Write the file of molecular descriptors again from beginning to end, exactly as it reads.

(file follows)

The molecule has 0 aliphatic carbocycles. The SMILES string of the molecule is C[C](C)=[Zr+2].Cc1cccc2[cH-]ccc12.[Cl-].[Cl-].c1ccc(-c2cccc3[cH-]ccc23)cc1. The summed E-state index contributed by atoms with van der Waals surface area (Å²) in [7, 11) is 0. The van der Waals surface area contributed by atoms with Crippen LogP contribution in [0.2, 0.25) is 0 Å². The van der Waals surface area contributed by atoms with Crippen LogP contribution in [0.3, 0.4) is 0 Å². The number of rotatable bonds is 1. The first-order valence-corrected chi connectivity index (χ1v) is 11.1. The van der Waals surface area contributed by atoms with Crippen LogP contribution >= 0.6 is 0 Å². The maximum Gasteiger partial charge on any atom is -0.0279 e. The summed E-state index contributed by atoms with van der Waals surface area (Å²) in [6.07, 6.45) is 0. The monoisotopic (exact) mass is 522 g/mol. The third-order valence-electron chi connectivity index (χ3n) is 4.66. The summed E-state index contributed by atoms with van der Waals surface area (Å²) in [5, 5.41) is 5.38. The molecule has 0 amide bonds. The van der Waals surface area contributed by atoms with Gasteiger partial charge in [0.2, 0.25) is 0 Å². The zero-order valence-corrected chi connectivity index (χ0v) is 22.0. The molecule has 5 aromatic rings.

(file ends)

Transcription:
The molecule has 0 aliphatic carbocycles. The SMILES string of the molecule is C[C](C)=[Zr+2].Cc1cccc2[cH-]ccc12.[Cl-].[Cl-].c1ccc(-c2cccc3[cH-]ccc23)cc1. The summed E-state index contributed by atoms with van der Waals surface area (Å²) in [7, 11) is 0. The van der Waals surface area contributed by atoms with Crippen LogP contribution in [0.2, 0.25) is 0 Å². The van der Waals surface area contributed by atoms with Crippen LogP contribution in [0.3, 0.4) is 0 Å². The number of rotatable bonds is 1. The first-order valence-corrected chi connectivity index (χ1v) is 11.1. The van der Waals surface area contributed by atoms with Crippen LogP contribution >= 0.6 is 0 Å². The maximum Gasteiger partial charge on any atom is -0.0279 e. The summed E-state index contributed by atoms with van der Waals surface area (Å²) in [6.07, 6.45) is 0. The monoisotopic (exact) mass is 522 g/mol. The third-order valence-electron chi connectivity index (χ3n) is 4.66. The summed E-state index contributed by atoms with van der Waals surface area (Å²) in [5, 5.41) is 5.38. The molecule has 0 amide bonds. The van der Waals surface area contributed by atoms with Gasteiger partial charge in [0.2, 0.25) is 0 Å². The zero-order valence-corrected chi connectivity index (χ0v) is 22.0. The molecule has 5 aromatic rings.